STEM educational method goes a step further

03/10/2014 8:16 AM

02/15/2015 10:41 AM

On any given day, students in Wake County and throughout North Carolina work on the same math problems.

The Common Core State Standards provide an across-the-board curriculum.

On a recent day at Lincoln Heights Elementary School in Fuquay-Varina, fourth-grade teacher Sophie Dudding and her students worked on fractions.

For about 20 minutes, Dudding walked students through a critical-thinking process.

Students chose to use cross multiplication and division to test if fraction strips were the most efficient and best way to solve the problem.

“It was a lot easier,” said 9-year-old Katie Bush. “If we divided it, it would have taken longer. When you drew it out, it was easier to see and figure out.”

In STEM, which focuses on science, technology, engineering and math, lessons often go a step further than traditional teaching methods.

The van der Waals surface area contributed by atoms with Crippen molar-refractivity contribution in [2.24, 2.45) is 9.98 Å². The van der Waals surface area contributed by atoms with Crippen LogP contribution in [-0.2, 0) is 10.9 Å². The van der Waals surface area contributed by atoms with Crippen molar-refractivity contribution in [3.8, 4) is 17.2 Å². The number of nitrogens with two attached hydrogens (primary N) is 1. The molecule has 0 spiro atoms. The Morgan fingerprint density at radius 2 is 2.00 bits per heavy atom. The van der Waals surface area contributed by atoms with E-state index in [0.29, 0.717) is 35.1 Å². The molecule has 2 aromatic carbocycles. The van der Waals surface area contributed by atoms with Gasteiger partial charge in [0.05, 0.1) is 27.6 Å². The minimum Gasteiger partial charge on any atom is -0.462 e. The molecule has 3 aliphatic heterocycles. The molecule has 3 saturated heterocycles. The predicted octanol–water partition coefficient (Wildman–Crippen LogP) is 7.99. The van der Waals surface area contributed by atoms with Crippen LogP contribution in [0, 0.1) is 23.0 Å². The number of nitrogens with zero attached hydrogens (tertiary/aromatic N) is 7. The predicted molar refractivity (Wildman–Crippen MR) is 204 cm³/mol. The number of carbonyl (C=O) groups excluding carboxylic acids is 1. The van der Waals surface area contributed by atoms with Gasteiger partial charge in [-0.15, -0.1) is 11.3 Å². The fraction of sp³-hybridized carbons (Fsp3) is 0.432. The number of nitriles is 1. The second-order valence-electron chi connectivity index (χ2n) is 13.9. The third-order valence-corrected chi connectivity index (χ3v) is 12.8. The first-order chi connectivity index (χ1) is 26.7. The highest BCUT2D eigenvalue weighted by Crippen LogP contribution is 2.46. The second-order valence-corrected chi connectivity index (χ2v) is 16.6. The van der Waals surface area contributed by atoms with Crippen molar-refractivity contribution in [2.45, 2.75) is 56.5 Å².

Lincoln Heights is in its second year as a STEM school, and school leaders say students are embracing the method.

Sometimes, they’re even encouraged to disagree with each other.

During the math lesson, 10-year-old Tyler Raines said he preferred to use cross multiplication.

“It’s faster than shading the squares in,” he said.

The STEM process isn’t just for science and math. Pam Bobay, a media specialist at Lincoln Heights, used the engineering model for a unit on advertising with fifth-graders.

Students were tasked with finding ways to advertise for a recent school event that showcased STEM to parents. Students come up with fliers, videos and posters.

They worked in groups and discussed ways to improve their ads.

The school aims to have teachers use STEM in their lesson plans 75 percent of the time.

Teachers post their lesson plans on the school’s internal website, and the school’s improvement team reviews them, said Erica Prentice, the school’s STEM coordinator.

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